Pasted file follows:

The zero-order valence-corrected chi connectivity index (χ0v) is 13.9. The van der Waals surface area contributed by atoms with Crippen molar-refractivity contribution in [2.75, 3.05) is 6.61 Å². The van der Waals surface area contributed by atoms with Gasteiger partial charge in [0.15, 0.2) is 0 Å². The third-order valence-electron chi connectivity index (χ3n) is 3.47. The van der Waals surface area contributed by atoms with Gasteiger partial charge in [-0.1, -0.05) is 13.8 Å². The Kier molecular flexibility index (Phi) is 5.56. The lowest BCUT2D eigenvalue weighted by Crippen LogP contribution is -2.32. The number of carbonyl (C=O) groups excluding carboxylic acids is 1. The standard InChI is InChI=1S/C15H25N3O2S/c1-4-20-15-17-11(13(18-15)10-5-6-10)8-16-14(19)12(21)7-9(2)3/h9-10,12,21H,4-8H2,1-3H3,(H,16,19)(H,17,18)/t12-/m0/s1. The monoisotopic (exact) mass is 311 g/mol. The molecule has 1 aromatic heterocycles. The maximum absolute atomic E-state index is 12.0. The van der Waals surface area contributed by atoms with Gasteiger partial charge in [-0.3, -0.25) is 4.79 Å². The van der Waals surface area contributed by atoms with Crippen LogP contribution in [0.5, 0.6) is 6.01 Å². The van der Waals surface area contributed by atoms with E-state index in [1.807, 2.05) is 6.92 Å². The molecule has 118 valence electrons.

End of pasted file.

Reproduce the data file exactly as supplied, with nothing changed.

The zero-order valence-corrected chi connectivity index (χ0v) is 13.9. The van der Waals surface area contributed by atoms with Crippen molar-refractivity contribution in [2.75, 3.05) is 6.61 Å². The van der Waals surface area contributed by atoms with Gasteiger partial charge in [0.15, 0.2) is 0 Å². The third-order valence-electron chi connectivity index (χ3n) is 3.47. The van der Waals surface area contributed by atoms with Gasteiger partial charge in [-0.1, -0.05) is 13.8 Å². The Kier molecular flexibility index (Phi) is 5.56. The lowest BCUT2D eigenvalue weighted by Crippen LogP contribution is -2.32. The number of carbonyl (C=O) groups excluding carboxylic acids is 1. The standard InChI is InChI=1S/C15H25N3O2S/c1-4-20-15-17-11(13(18-15)10-5-6-10)8-16-14(19)12(21)7-9(2)3/h9-10,12,21H,4-8H2,1-3H3,(H,16,19)(H,17,18)/t12-/m0/s1. The monoisotopic (exact) mass is 311 g/mol. The molecule has 1 aromatic heterocycles. The maximum absolute atomic E-state index is 12.0. The van der Waals surface area contributed by atoms with Gasteiger partial charge in [-0.3, -0.25) is 4.79 Å². The van der Waals surface area contributed by atoms with Crippen LogP contribution in [0.5, 0.6) is 6.01 Å². The van der Waals surface area contributed by atoms with E-state index in [1.807, 2.05) is 6.92 Å². The molecule has 118 valence electrons.